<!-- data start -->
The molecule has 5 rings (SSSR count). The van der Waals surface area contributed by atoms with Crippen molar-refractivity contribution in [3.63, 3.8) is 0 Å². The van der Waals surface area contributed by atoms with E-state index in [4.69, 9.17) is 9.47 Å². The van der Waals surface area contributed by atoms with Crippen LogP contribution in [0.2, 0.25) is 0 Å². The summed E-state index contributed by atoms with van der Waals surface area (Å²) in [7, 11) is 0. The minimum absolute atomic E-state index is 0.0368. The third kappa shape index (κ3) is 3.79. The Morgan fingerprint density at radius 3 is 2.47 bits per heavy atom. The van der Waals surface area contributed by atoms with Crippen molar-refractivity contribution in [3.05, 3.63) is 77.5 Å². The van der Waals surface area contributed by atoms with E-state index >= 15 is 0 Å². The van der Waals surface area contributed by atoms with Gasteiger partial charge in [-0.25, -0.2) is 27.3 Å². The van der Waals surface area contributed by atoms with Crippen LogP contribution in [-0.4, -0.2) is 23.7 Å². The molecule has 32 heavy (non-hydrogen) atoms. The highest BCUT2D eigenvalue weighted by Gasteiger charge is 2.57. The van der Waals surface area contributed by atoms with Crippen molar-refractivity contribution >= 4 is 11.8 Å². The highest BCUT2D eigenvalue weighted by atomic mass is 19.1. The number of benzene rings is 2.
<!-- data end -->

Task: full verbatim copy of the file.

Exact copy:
The molecule has 5 rings (SSSR count). The van der Waals surface area contributed by atoms with Crippen molar-refractivity contribution in [3.63, 3.8) is 0 Å². The van der Waals surface area contributed by atoms with E-state index in [4.69, 9.17) is 9.47 Å². The van der Waals surface area contributed by atoms with Crippen LogP contribution in [0.2, 0.25) is 0 Å². The summed E-state index contributed by atoms with van der Waals surface area (Å²) in [7, 11) is 0. The minimum absolute atomic E-state index is 0.0368. The third kappa shape index (κ3) is 3.79. The Morgan fingerprint density at radius 3 is 2.47 bits per heavy atom. The van der Waals surface area contributed by atoms with Crippen molar-refractivity contribution in [3.05, 3.63) is 77.5 Å². The van der Waals surface area contributed by atoms with E-state index >= 15 is 0 Å². The van der Waals surface area contributed by atoms with Gasteiger partial charge in [-0.25, -0.2) is 27.3 Å². The van der Waals surface area contributed by atoms with Crippen LogP contribution in [-0.4, -0.2) is 23.7 Å². The molecule has 32 heavy (non-hydrogen) atoms. The highest BCUT2D eigenvalue weighted by Gasteiger charge is 2.57. The van der Waals surface area contributed by atoms with Crippen molar-refractivity contribution >= 4 is 11.8 Å². The highest BCUT2D eigenvalue weighted by atomic mass is 19.1. The number of benzene rings is 2.